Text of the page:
WASHINGTON — Two advisors speaking at a meeting here pulled no punches in recounting how retirement-minded clients are approaching their finances in the wake of the recession.

Clients want safety of principal, both advisors said during a breakout session at an annual retirement conference organized by LIMRA, LOMA and the Society of Actuaries.

“My clients aren’t focused on income distribution,” said Brion Harris, managing partner at Premier Planning Group, Annapolis, Md.

“I always ask them, ‘Are you concerned about growing your assets or protecting what you already have?’ If they answer protecting what they have, I know they will enjoy what we do.”

That’s because his firm focuses on safe money, Harris said.

“My clients are happy to see that the stock market is recovering and that things are getting a little better,” he allowed. “But most are waiting for the other shoe to drop. They expect a W (recession).

“So, though they are glad for the recovery, they want to take advantage of it to position their money so that it’s safe in the future.”

To emphasize that ‘safe money’ is his focus, Harris said he sends each new client an 80-pound safe.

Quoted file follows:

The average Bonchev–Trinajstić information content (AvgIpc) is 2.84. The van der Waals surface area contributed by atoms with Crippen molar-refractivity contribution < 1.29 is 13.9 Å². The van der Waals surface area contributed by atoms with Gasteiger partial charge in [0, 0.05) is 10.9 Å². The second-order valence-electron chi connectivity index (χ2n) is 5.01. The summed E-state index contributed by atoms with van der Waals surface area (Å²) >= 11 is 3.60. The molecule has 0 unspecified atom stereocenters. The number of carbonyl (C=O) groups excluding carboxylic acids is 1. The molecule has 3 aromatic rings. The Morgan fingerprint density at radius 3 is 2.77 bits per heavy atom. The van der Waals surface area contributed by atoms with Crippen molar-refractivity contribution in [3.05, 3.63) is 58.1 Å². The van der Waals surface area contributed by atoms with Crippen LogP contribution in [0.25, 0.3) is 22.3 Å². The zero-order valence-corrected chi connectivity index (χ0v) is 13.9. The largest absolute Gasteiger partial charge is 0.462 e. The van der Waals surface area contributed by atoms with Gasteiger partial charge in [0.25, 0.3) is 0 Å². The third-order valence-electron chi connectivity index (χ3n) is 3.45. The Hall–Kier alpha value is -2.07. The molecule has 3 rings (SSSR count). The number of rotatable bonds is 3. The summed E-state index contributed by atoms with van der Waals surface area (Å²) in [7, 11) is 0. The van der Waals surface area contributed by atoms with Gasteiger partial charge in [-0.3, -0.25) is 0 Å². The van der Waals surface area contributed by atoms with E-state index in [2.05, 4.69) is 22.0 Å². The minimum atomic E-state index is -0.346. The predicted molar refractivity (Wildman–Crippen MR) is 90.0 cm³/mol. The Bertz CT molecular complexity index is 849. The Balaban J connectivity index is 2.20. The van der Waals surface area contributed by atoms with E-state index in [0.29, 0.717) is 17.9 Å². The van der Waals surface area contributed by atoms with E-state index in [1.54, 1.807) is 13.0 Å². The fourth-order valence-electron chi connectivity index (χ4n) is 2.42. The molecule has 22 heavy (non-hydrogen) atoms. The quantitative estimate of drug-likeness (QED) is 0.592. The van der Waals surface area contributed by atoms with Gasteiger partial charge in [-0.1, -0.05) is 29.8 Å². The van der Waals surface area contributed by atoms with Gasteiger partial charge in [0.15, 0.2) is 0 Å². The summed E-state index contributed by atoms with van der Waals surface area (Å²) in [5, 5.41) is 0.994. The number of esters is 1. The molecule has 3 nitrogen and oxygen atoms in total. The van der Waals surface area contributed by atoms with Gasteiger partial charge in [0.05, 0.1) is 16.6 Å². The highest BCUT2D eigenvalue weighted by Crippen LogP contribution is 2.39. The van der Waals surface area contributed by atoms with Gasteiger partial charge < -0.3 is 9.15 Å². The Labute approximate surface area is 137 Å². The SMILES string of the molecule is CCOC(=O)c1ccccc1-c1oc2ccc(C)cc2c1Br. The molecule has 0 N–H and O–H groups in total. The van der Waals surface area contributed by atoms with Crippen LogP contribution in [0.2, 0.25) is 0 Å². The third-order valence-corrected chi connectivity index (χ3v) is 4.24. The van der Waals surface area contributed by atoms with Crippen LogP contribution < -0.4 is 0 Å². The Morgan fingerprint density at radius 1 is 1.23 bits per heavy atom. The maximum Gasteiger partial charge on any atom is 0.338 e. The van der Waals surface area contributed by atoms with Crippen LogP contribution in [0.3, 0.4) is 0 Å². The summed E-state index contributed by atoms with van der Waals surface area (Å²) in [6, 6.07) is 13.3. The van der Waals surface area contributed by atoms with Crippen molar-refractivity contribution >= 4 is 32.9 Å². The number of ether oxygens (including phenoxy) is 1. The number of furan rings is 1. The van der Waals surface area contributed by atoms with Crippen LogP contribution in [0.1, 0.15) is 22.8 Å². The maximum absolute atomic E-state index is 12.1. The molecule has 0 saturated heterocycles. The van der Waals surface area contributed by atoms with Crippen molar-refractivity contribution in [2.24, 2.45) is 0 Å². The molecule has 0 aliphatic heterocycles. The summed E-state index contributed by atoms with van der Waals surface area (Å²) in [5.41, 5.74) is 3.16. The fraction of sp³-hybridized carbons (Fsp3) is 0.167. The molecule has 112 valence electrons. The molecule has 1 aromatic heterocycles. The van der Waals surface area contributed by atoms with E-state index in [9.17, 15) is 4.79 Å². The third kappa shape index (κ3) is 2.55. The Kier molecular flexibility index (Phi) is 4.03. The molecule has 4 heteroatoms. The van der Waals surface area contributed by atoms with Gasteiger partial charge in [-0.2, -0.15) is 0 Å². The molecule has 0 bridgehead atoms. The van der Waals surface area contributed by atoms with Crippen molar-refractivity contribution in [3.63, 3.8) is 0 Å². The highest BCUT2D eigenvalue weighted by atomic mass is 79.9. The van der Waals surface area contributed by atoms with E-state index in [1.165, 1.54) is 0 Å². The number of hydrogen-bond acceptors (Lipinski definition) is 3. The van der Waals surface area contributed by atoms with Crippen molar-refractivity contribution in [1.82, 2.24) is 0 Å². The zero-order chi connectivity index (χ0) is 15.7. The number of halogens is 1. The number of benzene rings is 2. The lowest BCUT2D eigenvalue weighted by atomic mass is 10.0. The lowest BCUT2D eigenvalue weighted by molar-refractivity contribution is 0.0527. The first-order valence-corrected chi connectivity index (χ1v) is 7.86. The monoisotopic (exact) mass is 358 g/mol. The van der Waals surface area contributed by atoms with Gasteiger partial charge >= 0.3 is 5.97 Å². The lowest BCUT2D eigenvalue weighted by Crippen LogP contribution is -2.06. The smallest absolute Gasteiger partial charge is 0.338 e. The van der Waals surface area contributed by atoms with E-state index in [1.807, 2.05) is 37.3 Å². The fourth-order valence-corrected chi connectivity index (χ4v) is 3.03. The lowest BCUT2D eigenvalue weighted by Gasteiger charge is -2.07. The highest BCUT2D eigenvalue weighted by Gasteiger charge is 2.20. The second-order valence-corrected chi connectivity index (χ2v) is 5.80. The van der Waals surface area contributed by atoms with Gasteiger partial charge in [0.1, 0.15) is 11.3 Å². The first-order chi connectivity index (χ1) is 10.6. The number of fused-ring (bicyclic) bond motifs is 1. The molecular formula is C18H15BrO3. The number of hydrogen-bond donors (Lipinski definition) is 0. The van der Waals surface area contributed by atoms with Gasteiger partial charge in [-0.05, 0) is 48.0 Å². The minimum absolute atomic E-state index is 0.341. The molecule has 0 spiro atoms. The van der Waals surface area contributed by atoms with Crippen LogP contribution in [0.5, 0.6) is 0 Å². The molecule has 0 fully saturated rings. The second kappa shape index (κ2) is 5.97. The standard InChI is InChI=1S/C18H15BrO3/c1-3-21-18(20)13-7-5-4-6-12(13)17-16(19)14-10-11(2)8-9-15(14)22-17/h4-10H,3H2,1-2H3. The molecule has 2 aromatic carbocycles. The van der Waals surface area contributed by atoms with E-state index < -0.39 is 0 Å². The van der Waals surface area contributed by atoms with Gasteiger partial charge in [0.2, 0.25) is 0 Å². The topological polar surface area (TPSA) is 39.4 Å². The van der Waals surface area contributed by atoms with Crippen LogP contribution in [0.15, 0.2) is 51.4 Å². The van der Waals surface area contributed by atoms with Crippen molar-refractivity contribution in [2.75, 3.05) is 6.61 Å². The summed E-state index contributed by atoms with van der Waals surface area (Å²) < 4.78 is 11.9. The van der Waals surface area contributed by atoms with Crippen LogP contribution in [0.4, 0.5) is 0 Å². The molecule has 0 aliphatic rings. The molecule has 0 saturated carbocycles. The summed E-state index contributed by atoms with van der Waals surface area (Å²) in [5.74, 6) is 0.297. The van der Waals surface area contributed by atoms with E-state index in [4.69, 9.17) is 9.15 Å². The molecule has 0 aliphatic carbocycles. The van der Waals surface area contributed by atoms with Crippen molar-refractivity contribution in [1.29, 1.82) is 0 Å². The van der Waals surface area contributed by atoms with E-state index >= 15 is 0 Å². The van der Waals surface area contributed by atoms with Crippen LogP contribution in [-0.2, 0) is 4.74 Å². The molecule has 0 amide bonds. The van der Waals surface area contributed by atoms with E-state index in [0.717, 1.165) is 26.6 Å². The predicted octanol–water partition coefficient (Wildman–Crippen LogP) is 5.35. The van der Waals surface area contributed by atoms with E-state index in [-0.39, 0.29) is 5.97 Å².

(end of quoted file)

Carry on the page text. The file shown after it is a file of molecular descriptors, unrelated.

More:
How has the safe money strategy worked? “I had my best year ever, at a time when the markets were down 38%,” Harris said.

John F. Reutemann Jr., senior wealth strategist at Research Financial Strategies, Rockville, Md., said many of his clients lost so much money in the stock market, due to the recession, that they no longer need a second-to-die policy in an ILIT.

He said many of these same clients are not primarily concerned about leaving money to their kids.

“People no longer believe the 10% to 12% payout projections that they were shown in the 1980s,” he said. “People are now thinking about earning 5% on half the money they used to have. And the people who were wiped out by Bernie Madoff–they have zero percent left.

“People are petrified.”

When clients arrive in his office, Reutemann said, “always, in the first 15 minutes of our conversation, they are skittish. They want to know, ‘Are you going to save our money?’”

People also want answers, he said. “They hear terms like SIPC, SEC, FINRA, segregated account, general account, variable annuity, fixed annuity, and they want to know what they mean,” he said.

Reutemann’s strategy is to select products that will continue to perform and that have a big name behind them. He also looks at the company’s ratings, assets, management and products offered. “Due diligence on the insurance companies is extremely important,” he said.

Advisors need to ask tough questions about who they are dealing with and consider whether the companies will be there for the long term, he said, adding, “I don’t want to have to explain to my clients why the company failed.”

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